In 1942, the air defense of the northern Australian frontier town Darwin was operated by airmen from the United States.
That year was very nearly the end of Australia as a country. To those men the present nation owes a debt.
A massive Japanese attack on Darwin on 19 February had left the town and its air base in ruins. An understrength squadron of USAAC P-40E Warhawks fought a gallant defense but was all but wiped out.
Northern Australia was now at the mercy of Imperial Japanese Navy Betty bombers and Zero fighters whose crews were both skilled and experienced. However, help was on the way. The 49th Fighter Group was the first such group formed in the US to be sent overseas after the start of the Pacific War. Its destination was Darwin.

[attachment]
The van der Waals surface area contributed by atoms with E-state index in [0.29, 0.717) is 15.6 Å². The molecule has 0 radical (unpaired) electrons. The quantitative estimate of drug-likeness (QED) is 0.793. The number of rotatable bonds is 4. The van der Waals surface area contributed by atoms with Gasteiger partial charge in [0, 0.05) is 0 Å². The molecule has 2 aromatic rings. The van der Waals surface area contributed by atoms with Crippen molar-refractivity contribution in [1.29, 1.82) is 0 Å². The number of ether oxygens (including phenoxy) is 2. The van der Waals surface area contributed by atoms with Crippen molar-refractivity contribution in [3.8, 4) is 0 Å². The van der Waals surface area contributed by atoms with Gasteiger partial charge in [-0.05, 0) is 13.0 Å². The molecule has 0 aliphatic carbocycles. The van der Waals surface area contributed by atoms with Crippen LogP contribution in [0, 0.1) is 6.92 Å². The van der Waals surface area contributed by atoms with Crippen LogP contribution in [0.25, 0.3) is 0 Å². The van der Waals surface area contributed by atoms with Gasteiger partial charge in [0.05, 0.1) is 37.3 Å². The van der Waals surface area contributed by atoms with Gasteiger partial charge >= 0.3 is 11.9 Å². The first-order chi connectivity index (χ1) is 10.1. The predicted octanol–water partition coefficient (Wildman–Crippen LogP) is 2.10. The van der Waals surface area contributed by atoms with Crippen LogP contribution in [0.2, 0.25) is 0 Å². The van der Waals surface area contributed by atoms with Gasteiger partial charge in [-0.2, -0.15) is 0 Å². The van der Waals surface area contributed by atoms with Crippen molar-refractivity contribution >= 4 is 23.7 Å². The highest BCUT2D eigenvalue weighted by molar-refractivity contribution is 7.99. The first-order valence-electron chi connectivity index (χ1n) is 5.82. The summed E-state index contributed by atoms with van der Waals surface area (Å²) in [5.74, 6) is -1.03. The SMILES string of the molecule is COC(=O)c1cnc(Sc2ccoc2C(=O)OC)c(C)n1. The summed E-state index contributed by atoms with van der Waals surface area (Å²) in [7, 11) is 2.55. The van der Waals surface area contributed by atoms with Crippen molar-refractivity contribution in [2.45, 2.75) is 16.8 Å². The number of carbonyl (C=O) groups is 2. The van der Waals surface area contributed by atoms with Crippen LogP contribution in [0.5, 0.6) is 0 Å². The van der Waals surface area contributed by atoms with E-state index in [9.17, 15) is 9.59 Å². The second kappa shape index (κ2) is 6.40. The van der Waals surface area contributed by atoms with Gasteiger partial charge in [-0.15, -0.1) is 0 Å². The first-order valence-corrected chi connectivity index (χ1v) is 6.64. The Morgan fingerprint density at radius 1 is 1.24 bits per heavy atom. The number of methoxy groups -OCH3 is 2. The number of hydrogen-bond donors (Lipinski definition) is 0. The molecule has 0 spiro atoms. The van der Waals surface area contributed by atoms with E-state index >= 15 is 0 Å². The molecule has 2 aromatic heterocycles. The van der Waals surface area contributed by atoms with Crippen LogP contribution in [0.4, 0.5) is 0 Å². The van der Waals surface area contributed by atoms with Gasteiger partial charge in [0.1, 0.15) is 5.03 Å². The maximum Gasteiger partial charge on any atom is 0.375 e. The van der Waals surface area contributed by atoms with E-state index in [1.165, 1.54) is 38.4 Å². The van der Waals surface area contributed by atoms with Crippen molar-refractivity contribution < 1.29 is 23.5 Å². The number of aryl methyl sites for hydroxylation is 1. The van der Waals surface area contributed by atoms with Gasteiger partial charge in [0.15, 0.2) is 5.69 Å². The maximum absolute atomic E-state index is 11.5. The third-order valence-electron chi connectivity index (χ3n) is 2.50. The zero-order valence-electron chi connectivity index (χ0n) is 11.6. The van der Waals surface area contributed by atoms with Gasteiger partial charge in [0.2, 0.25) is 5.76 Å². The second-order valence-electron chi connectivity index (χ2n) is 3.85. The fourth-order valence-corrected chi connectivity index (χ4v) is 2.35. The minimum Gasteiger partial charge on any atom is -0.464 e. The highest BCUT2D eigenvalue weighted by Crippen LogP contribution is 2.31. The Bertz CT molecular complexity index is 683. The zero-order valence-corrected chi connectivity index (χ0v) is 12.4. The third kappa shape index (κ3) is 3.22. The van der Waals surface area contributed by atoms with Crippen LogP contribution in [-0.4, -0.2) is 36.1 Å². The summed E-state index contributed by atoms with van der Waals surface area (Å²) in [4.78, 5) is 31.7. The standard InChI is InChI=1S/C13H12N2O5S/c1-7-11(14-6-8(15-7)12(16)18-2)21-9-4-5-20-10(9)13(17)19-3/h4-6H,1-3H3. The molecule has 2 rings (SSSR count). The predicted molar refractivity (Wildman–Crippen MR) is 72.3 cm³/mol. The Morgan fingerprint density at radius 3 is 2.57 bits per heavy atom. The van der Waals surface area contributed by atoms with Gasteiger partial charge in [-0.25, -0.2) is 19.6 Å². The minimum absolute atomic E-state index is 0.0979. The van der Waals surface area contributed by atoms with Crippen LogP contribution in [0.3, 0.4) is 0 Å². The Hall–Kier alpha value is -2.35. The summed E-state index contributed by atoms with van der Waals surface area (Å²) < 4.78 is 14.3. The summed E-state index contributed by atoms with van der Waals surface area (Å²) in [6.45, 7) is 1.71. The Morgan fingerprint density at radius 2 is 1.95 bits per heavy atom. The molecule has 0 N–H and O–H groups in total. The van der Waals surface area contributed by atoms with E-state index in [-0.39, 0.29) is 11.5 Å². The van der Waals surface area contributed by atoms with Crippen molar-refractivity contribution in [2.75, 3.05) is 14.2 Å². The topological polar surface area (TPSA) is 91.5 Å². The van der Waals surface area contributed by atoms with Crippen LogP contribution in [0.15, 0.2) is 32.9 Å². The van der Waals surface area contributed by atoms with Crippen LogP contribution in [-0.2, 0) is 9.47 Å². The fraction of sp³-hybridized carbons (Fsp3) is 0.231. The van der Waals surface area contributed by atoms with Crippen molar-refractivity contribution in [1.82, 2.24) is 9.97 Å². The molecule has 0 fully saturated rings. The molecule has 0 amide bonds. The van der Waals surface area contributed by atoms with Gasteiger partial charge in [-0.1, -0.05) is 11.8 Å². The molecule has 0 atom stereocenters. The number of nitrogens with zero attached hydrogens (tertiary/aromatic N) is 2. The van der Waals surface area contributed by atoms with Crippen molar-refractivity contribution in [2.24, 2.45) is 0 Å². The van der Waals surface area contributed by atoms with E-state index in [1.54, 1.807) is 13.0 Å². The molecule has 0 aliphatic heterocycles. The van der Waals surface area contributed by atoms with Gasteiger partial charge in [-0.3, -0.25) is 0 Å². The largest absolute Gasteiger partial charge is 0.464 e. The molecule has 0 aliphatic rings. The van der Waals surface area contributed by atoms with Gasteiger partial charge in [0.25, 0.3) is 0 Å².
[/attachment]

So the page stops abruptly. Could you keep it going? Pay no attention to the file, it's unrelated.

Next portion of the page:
From modest beginnings on makeshift airstrips, the 49th FG entered combat with its feared Japanese adversaries. Its P-40E Warhawks were poor interceptors but were rugged, reliable and well-armed. Unable to dogfight the highly maneuverable Zeros, the American pilots resorted to dive and zoom tactics more suited to their heavier fighters.
Over several months the 49th FG pilots fought a brave and innovative campaign against a stronger enemy that did much to safeguard Australia in its darkest hour. Today lonely and long forgotten airfields still bear the name of American pilots who made the ultimate sacrifice.
This is their story.
Dr. Tom Lewis OAM. Soft cover. 9.84″ x 6.93″. 140 pages. English language. Fully illustrated in colour.